New Jersey is about to embarrass New York – and nobody is talking about it!

By Jordan Isenstadt | August 12, 2020

New York may be handing valuable tax dollars over to New Jersey – here’s how we can ensure the buck stops with New Yorkers.

Four years ago, I started following New York State’s nascent medical marijuana program. Three years ago, I began working in the New York cannabis industry as a strategic communications consultant. Two years ago, I became a medical marijuana patient. Each and every day, I’ve been fixated on one question: when will New York State finally legalize adult-use cannabis?

It’s become an annual ritual for those of us in the cannabis advocacy world to hold out hope that this will finally be “the year” New York State legalizes adult-use cannabis. The potential of the New York marketplace for cannabis cannot be overstated. While an adult-use rollout would take time to develop, Marijuana Business Daily estimates an adult-use market in the state could eclipse $2 billion in sales annually, depending on the regulatory environment.

Since 2014, when the state’s medical cannabis program launched, the evolution of the state regulatory environment has faced myriad starts and stops. In 2018, it appeared that the stars were aligned as Governor Andrew Cuomo expressed his support for legalization (even including it in his budget). Democrats were in control of the State Senate for the first time in a generation and a wave of legalization spread throughout the country. In 2019, once again, we appeared to be on the verge of legalization, after a disappointing lack of results the prior year. Finally, our hopes for this year were ultimately crushed by the devastation of COVID-19.

Each year, any momentum has been quashed by politics as usual, in this case an unfortunate opposition by suburban elected officials (despite overwhelming support from constituents) and a deeply uncompromising (yet, I believe, fully justified) stance from the social equity community. Despite overwhelming public support in New York, the opposing sides don’t seem willing to compromise and the Governor has not shown a desire to do this alone. Prospects for any imminent passage of adult-use legalization in New York seem dim at best, especially in the age of COVID-19.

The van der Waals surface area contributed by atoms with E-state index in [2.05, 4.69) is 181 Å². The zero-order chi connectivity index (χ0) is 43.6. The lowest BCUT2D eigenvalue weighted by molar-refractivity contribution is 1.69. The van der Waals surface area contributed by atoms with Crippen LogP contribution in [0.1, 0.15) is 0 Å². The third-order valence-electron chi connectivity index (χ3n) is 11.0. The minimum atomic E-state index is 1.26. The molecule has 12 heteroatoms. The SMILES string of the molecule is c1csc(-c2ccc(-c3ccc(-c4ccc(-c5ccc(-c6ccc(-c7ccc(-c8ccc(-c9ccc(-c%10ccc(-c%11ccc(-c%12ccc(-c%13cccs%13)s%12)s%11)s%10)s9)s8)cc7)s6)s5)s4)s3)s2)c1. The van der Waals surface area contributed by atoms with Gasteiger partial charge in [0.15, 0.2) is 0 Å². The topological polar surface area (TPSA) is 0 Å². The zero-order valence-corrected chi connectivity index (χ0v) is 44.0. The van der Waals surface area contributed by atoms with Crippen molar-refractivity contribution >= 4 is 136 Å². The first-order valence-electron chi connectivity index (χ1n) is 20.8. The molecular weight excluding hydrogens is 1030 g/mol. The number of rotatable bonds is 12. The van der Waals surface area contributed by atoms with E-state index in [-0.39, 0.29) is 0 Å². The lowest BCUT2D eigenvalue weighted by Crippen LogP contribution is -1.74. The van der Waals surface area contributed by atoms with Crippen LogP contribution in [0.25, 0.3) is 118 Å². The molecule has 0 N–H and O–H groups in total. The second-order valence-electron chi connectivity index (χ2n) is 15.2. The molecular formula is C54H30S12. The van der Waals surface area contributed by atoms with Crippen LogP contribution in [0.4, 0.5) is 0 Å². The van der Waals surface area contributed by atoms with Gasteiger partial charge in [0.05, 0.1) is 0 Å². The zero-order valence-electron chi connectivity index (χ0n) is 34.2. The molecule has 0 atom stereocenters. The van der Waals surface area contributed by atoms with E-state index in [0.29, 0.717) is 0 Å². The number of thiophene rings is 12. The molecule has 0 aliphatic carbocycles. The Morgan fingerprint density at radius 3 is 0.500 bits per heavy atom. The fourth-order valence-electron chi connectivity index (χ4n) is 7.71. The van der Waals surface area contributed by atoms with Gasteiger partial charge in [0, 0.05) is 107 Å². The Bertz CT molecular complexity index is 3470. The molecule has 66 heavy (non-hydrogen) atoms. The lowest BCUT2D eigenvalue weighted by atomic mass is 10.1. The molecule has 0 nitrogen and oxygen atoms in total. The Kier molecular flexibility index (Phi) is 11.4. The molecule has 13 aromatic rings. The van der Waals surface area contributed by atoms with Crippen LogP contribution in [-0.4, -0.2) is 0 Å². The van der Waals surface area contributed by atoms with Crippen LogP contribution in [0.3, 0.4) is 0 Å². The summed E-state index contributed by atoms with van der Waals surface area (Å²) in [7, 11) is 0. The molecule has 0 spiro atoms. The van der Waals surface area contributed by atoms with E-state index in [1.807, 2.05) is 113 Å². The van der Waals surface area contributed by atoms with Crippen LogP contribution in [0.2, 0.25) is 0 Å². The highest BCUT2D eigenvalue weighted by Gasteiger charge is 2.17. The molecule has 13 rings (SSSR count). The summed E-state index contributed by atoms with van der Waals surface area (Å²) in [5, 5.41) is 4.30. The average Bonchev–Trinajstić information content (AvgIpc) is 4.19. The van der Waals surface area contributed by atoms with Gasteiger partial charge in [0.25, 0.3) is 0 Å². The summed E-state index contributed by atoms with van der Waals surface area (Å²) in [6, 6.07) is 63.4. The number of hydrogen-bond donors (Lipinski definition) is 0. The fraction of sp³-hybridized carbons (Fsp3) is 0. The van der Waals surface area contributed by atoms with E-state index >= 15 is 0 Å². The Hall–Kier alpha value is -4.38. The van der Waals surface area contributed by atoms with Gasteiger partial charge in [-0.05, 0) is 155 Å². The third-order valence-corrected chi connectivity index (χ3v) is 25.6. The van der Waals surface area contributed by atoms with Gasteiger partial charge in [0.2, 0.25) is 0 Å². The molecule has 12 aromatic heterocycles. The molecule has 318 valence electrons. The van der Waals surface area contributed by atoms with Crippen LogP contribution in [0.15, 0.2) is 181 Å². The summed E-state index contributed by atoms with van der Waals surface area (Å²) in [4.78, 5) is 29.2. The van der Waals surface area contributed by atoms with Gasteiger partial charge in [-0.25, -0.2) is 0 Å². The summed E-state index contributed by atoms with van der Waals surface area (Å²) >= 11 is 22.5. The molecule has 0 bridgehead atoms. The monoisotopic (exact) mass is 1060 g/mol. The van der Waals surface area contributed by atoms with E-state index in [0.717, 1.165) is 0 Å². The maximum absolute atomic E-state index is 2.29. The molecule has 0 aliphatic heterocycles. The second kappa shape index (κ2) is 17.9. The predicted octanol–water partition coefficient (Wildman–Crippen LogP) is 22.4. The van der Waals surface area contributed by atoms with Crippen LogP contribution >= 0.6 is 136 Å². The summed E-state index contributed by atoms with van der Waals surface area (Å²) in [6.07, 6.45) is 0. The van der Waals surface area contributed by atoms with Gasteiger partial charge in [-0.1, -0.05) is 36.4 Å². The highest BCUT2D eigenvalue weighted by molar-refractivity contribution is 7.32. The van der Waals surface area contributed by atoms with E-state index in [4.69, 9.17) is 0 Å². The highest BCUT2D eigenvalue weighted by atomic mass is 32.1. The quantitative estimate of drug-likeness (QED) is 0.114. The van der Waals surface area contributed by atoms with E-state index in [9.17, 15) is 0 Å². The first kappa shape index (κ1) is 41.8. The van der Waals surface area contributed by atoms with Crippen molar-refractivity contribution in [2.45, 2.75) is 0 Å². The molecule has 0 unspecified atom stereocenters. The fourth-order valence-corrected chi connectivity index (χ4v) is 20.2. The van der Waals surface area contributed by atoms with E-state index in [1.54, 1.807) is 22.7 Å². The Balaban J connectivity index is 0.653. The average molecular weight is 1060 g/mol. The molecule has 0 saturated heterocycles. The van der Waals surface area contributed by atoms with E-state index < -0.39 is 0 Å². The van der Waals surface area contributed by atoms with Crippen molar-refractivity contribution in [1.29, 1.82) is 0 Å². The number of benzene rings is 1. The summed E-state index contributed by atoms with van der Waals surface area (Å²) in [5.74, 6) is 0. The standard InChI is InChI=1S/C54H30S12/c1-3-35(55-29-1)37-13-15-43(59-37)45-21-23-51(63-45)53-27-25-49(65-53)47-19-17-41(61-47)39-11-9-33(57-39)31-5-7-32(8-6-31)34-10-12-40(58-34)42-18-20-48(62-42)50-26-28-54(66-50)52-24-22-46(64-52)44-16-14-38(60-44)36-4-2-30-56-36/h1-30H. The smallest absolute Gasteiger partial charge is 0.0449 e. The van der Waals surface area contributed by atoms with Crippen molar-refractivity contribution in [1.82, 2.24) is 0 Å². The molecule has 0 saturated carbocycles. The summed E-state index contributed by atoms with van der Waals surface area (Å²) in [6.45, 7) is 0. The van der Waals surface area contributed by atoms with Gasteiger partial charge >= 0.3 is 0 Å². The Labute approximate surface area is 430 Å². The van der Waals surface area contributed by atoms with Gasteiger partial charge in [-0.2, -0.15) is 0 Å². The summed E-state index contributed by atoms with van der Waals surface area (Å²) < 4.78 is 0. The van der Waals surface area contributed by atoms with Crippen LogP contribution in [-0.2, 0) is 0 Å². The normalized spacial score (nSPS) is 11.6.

Over this period, I’ve also watched our neighbor to the west, New Jersey, deal with its own struggles to pass adult-use cannabis legalization. Back in 2018, New Jersey’s then-new Governor Phil Murphy declared that he would pass adult-use legalization within his first 90 days. After this didn’t materialize, Murphy struggled for two years to get the Legislature to strike a deal, until finally deciding to pass it to the people for a referendum. As New Jersey voters go to the polls (or fill out their absentee ballots) in November, they will simultaneously vote on a marijuana legalization amendment. An overwhelming majority of New Jersey residents support legalization and the referendum seems likely to pass.

It’s important to note, however, that the NJ referendum only legalizes cannabis and doesn’t create any kind of system to manage the industry. The devil will be in the details for the State Legislature to figure out in 2021 and the process will take time, possibly more than a year. But the state does have a growing medical cannabis program, which could theoretically transition to a hybrid adult-use/medical model.

So where does this leave New York? Well, New Jersey is on the precipice of legalizing cannabis and we New Yorkers are at square one.

Cross border rivalries are real, and if New Yorkers knew that New Jersey was about to jump ahead in terms of the legalization timeline, it could light a fire to get this done. As we saw when Massachusetts legalized adult-use cannabis, New Yorkers flocked to the Bay State to pick up legal cannabis. Some dispensaries reported that New Yorkers accounted for 50% of their customers.

New York only shares an upstate border with Massachusetts, whereas the border with New Jersey is far more populous and far more consequential. If New Jersey gets this done before New York, we will quite literally be handing tax revenue to New Jersey. Tax revenue that New York State needs now, especially as we continue to grapple with COVID-19.

Jordan Isenstadt is a Senior Vice President at New York City based public relations agency, Marino. Jordan leads a team focused on a burgeoning portfolio of cannabis-focused brands and founded the Cannabis Media Lab, an accelerator for emerging cannabis startups. Prior to his current role, Jordan worked for the New York State Legislature, as well as two New York State Governors. To reach out directly to Jordan, email him at [email protected].